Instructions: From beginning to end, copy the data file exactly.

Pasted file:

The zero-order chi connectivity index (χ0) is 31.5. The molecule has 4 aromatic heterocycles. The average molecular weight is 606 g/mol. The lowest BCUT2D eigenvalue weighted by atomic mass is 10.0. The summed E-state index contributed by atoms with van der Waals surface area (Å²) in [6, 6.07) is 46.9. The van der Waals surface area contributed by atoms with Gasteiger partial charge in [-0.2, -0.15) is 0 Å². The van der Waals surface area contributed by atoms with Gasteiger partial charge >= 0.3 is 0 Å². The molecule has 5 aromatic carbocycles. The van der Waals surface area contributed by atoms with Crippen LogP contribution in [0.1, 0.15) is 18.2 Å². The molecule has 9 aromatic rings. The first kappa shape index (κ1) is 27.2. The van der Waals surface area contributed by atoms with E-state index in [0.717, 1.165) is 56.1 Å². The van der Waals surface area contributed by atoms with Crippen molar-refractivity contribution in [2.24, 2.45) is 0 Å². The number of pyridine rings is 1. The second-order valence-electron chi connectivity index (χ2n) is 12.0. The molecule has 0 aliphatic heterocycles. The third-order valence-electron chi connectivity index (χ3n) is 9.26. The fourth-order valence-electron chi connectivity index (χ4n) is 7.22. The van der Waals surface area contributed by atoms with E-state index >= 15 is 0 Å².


The zero-order chi connectivity index (χ0) is 31.5. The molecule has 4 aromatic heterocycles. The average molecular weight is 606 g/mol. The lowest BCUT2D eigenvalue weighted by atomic mass is 10.0. The summed E-state index contributed by atoms with van der Waals surface area (Å²) in [6, 6.07) is 46.9. The van der Waals surface area contributed by atoms with Gasteiger partial charge in [-0.2, -0.15) is 0 Å². The van der Waals surface area contributed by atoms with Gasteiger partial charge >= 0.3 is 0 Å². The molecule has 5 aromatic carbocycles. The van der Waals surface area contributed by atoms with Crippen LogP contribution in [0.1, 0.15) is 18.2 Å². The molecule has 9 aromatic rings. The first kappa shape index (κ1) is 27.2. The van der Waals surface area contributed by atoms with E-state index in [0.717, 1.165) is 56.1 Å². The van der Waals surface area contributed by atoms with Crippen molar-refractivity contribution in [2.24, 2.45) is 0 Å². The number of pyridine rings is 1. The second-order valence-electron chi connectivity index (χ2n) is 12.0. The molecule has 0 aliphatic heterocycles. The third-order valence-electron chi connectivity index (χ3n) is 9.26. The fourth-order valence-electron chi connectivity index (χ4n) is 7.22. The van der Waals surface area contributed by atoms with E-state index >= 15 is 0 Å².